In 1868, when sailing on the River Neva in St Petersburg, Ilya Repin caught his first glimpse of men hauling barges. He was stunned at the sight of these unfortunate people in harness, in contrast to the elegant public promenading on the embankments. After two trips to the Volga and a direct acquaintance with many barge haulers, he painted this monumental canvas. One of the leading works of Russian painting, Barge Haulers on the Volga ushered in a whole new era in the history of genre painting. Repin elevates a scene often witnessed in real life into a wide generalisation, retaining the freshness of a spontaneous impression of life and a sense of the Volga expanses and sunlight. A gang of barge haulers moves slowly along the sandy bank of the great river.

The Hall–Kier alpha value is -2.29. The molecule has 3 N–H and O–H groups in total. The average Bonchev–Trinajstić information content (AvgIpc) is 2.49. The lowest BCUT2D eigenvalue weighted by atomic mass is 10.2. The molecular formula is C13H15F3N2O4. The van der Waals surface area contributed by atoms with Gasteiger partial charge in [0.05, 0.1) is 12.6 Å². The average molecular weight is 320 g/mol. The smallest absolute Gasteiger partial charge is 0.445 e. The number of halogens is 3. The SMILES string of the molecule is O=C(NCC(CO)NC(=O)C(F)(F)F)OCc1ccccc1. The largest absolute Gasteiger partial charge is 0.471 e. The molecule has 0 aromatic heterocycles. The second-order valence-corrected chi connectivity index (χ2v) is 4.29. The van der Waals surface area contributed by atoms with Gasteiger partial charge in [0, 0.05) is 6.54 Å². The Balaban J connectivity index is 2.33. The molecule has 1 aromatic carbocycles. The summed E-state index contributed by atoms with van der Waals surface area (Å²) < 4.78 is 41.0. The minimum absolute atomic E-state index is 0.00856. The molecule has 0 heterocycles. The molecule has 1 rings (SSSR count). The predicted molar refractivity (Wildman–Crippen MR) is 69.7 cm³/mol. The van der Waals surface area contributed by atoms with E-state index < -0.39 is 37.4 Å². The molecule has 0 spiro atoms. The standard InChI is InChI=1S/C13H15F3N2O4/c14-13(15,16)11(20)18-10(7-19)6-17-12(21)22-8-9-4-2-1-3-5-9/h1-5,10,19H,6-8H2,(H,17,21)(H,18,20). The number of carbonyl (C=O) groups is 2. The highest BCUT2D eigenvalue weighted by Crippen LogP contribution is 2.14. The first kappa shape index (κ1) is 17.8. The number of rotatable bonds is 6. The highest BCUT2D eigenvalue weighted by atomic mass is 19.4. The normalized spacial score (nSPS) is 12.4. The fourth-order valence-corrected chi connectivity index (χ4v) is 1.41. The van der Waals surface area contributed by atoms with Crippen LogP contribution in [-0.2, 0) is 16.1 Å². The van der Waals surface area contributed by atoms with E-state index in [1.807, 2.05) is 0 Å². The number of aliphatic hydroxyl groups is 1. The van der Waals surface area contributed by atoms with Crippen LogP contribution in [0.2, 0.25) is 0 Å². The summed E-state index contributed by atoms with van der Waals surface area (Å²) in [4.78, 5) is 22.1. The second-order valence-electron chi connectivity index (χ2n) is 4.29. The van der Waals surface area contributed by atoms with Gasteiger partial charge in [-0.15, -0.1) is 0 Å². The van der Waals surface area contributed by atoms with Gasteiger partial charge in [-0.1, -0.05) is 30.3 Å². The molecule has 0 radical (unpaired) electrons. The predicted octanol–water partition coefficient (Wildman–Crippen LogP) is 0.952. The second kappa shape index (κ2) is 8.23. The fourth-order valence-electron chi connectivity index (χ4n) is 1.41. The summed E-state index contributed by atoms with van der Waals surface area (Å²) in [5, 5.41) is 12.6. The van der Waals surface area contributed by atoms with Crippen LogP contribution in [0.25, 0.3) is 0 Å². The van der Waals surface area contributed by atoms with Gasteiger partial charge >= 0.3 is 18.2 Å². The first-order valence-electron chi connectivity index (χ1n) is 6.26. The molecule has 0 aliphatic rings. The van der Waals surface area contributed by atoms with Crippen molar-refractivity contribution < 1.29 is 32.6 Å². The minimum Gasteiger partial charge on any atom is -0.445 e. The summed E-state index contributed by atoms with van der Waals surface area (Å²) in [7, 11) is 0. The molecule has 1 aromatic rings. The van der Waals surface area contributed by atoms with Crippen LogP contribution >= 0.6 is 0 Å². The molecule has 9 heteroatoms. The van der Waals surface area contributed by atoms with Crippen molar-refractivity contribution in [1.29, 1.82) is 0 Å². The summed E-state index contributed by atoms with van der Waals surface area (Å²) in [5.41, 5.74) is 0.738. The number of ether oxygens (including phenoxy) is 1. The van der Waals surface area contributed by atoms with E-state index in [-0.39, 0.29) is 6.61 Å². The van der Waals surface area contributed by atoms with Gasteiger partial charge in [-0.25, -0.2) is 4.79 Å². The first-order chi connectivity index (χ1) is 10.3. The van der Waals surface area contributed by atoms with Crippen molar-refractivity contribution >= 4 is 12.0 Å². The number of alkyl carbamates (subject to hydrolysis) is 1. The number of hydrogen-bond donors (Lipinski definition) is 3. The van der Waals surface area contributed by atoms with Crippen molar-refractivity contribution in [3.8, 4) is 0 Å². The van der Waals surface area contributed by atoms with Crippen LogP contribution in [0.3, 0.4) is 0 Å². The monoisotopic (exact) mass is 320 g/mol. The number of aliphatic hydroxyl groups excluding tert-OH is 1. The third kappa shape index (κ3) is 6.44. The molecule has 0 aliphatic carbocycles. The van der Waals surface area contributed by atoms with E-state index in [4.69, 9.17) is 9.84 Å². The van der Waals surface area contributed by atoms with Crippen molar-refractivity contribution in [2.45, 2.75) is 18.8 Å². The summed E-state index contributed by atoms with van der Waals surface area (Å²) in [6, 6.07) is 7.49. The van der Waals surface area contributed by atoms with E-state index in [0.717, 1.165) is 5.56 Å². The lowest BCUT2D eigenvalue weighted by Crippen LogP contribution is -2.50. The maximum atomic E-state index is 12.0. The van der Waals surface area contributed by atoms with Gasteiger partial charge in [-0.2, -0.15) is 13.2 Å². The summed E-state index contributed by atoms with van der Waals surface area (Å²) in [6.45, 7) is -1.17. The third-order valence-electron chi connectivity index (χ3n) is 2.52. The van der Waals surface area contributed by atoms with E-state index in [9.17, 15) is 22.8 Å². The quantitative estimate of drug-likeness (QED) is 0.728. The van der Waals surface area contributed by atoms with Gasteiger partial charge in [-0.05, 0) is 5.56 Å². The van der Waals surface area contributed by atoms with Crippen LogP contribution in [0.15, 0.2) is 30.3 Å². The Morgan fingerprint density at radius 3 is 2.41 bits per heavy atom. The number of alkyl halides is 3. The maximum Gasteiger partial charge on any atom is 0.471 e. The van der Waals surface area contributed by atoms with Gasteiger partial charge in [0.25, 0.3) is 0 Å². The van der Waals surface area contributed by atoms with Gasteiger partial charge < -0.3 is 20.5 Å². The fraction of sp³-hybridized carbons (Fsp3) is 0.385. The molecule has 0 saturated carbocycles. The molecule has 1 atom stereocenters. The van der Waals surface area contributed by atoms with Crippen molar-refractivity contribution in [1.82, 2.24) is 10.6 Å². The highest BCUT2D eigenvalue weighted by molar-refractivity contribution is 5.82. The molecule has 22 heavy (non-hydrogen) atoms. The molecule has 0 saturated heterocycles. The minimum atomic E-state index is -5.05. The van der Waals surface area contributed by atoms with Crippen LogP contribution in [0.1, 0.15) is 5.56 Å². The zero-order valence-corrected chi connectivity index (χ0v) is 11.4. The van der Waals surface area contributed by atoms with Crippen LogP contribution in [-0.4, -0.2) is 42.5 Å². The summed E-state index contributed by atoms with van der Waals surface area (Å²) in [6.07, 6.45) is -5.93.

Although they have trodden hundreds of miles, there is still no end to their distant path. While sympathising with his heroes, Repin also expresses his admiration for their spiritual power and fortitude. The master’s vivid and memorable images were based on portraits of real haulers painted on the Volga.
Barge Haulers on the Volga won continental fame when it was shown at the World Exhibition in Vienna in 1873, while the Imperial Academy of Arts awarded Repin the Vigee-Lebrun Medal for expression.